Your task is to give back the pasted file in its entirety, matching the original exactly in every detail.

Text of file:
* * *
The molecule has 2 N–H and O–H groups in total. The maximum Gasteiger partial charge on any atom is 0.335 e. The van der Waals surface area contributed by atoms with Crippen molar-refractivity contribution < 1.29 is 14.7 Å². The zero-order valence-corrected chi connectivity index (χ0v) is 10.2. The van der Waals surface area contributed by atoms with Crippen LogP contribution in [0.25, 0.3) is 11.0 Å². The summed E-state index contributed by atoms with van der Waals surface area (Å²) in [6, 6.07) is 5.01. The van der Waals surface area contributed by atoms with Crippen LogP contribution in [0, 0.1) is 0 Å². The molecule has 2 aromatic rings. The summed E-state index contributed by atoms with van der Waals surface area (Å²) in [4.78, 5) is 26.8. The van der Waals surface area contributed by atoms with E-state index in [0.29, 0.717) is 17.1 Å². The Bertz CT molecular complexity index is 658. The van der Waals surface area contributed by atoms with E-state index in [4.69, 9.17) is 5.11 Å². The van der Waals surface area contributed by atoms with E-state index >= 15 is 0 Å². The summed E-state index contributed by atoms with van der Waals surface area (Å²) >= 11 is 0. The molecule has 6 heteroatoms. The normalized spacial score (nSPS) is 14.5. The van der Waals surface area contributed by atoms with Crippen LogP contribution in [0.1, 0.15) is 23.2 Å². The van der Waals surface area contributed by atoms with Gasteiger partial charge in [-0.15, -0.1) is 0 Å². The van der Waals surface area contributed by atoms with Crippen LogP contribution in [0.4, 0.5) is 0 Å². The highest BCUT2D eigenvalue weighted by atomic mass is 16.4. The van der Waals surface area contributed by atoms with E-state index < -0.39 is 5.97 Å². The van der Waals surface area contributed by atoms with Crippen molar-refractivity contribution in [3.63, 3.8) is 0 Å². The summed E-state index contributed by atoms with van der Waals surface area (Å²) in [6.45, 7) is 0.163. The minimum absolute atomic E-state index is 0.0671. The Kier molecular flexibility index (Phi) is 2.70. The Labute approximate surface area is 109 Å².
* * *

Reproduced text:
The molecule has 2 N–H and O–H groups in total. The maximum Gasteiger partial charge on any atom is 0.335 e. The van der Waals surface area contributed by atoms with Crippen molar-refractivity contribution < 1.29 is 14.7 Å². The zero-order valence-corrected chi connectivity index (χ0v) is 10.2. The van der Waals surface area contributed by atoms with Crippen LogP contribution in [0.25, 0.3) is 11.0 Å². The summed E-state index contributed by atoms with van der Waals surface area (Å²) in [6, 6.07) is 5.01. The van der Waals surface area contributed by atoms with Crippen LogP contribution in [0, 0.1) is 0 Å². The molecule has 2 aromatic rings. The summed E-state index contributed by atoms with van der Waals surface area (Å²) in [4.78, 5) is 26.8. The van der Waals surface area contributed by atoms with E-state index in [0.29, 0.717) is 17.1 Å². The Bertz CT molecular complexity index is 658. The van der Waals surface area contributed by atoms with E-state index in [4.69, 9.17) is 5.11 Å². The van der Waals surface area contributed by atoms with E-state index >= 15 is 0 Å². The summed E-state index contributed by atoms with van der Waals surface area (Å²) >= 11 is 0. The molecule has 6 heteroatoms. The normalized spacial score (nSPS) is 14.5. The van der Waals surface area contributed by atoms with Crippen LogP contribution in [0.1, 0.15) is 23.2 Å². The van der Waals surface area contributed by atoms with Gasteiger partial charge in [-0.15, -0.1) is 0 Å². The van der Waals surface area contributed by atoms with Crippen LogP contribution in [0.4, 0.5) is 0 Å². The highest BCUT2D eigenvalue weighted by atomic mass is 16.4. The van der Waals surface area contributed by atoms with E-state index < -0.39 is 5.97 Å². The van der Waals surface area contributed by atoms with Crippen molar-refractivity contribution in [3.63, 3.8) is 0 Å². The summed E-state index contributed by atoms with van der Waals surface area (Å²) in [6.45, 7) is 0.163. The minimum absolute atomic E-state index is 0.0671. The Kier molecular flexibility index (Phi) is 2.70. The Labute approximate surface area is 109 Å².